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Friday Focus: The Brain and the Voice

Have you ever had the experience of hearing your own voice on a recording and being shocked at the sound?
Whether you like the sound of your recorded voice or not, there is a reason it sounds foreign.  You aren’t really hearing what your voice sounds like while you are producing that sound at all.
The first thing to understand is that we hear the sound of the voice in two different ways.  One as we make the sound and it passes through the vocal tract and exits.  This sound often vibrates through bone as well as tissue making it sound lower in pitch than it really is.  The second is when the sound bounces off of our eardrum.  This is how other people hear us as well with some variation in individual hearing abilities and tendencies.  Importantly, these sounds are not entirely in sync so why don’t we hear two sound waves  (or an echo effect) when we speak and sing?  It all comes down to that amazing brain of ours.  It syncs the two sounds into one sound.  A construct of our brain’s making for our comfort.
In actuality, the brain is the most important component of the vocal instrument.  It is both your strongest ally in voice-use and your nemesis.
Let’s start with the ways in which your brain might interfere with your vocal production.  In a previous post: Friday Focus: The Vocal Tract we learned that at best voice production is the fourth or fifth important function of the vocal cords. Importantly, the top three are all survival functions.  The brain takes our survival functions pretty seriously and doesn’t give us discrete control of those systems, with good reason.  I, for one, would hate to get distracted and forget to keep my heart beating but I digress.  These survival functions are handled within the brain stem and operate separately from what we would recognize as intellect or personality.  So when we start thinking about communication through the application of air thru our primary airway you better believe the brain is paying close attention to how we are trying to use important systems and resources.  How it all comes together is a complicated dance of neurons, associations and how much active thinking is involved in the process of singing or speech.  In many ways, our perception, thinking and general confusion about the map of the body can interfere here.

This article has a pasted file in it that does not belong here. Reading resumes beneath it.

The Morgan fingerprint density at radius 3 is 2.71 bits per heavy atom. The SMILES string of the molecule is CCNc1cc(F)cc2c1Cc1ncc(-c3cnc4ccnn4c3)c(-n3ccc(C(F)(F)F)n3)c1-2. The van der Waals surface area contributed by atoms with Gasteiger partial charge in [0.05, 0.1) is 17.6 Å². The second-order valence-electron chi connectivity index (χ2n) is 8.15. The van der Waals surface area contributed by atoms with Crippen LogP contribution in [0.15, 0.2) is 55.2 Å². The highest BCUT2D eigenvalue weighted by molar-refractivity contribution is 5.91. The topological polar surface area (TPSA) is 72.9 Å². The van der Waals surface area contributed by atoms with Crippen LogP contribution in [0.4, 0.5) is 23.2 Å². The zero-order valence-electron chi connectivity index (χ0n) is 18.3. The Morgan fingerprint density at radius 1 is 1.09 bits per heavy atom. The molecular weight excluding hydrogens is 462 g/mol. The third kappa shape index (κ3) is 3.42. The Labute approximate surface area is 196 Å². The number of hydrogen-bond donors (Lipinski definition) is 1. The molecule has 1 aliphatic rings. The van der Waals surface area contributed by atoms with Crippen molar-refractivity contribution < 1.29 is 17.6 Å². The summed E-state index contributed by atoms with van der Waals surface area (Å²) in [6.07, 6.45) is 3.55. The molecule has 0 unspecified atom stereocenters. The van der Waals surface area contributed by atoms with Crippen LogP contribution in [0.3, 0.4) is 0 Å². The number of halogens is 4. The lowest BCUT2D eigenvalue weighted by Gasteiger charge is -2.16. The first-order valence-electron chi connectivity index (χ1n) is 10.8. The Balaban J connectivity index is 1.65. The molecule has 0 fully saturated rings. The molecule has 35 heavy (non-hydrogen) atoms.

The way the brain becomes your strongest ally in voice-use is implicit in its design.  It likes to run the system (this body) as efficiently as possible.  The way in which “you” as in your intellect and conscious self can help is by being a trustworthy participant.  By assigning a value to alignment, efficient breath-use, and to avoiding and addressing constriction you set up an intention for your brain to align with.  As you create clear intentions for your voice-use, the brain establishes and solidifies pathways for those functions.  The great thing is that you don’t have to “know”  how your brain works in order to have it work in your favor.  You simply have to know what you want, set the intention and make sure the system (your body) is set up to for the best aligned, supported and unconstricted voice-use.
In addition, there is a hierarchy of brain waveforms which can be pressed into the service of your best voice-use but that is a topic for a different blog entry.  Until then, how are you making sure you and your brain are allies in voice-use?  Something definitely worth thinking about.
Gina Razón is the principal voice specialist at GROW Voice LLC, a full-service voice and speech studio in Boston’s Back Bay.  She has over 16 years of experience both as a teacher of voice and speech, and a voraciously curious voice user.  Gina has worked professionally as a classical singer for over a decade and more recently as a professional public speaker.  For more information on the studio or to book Gina visit

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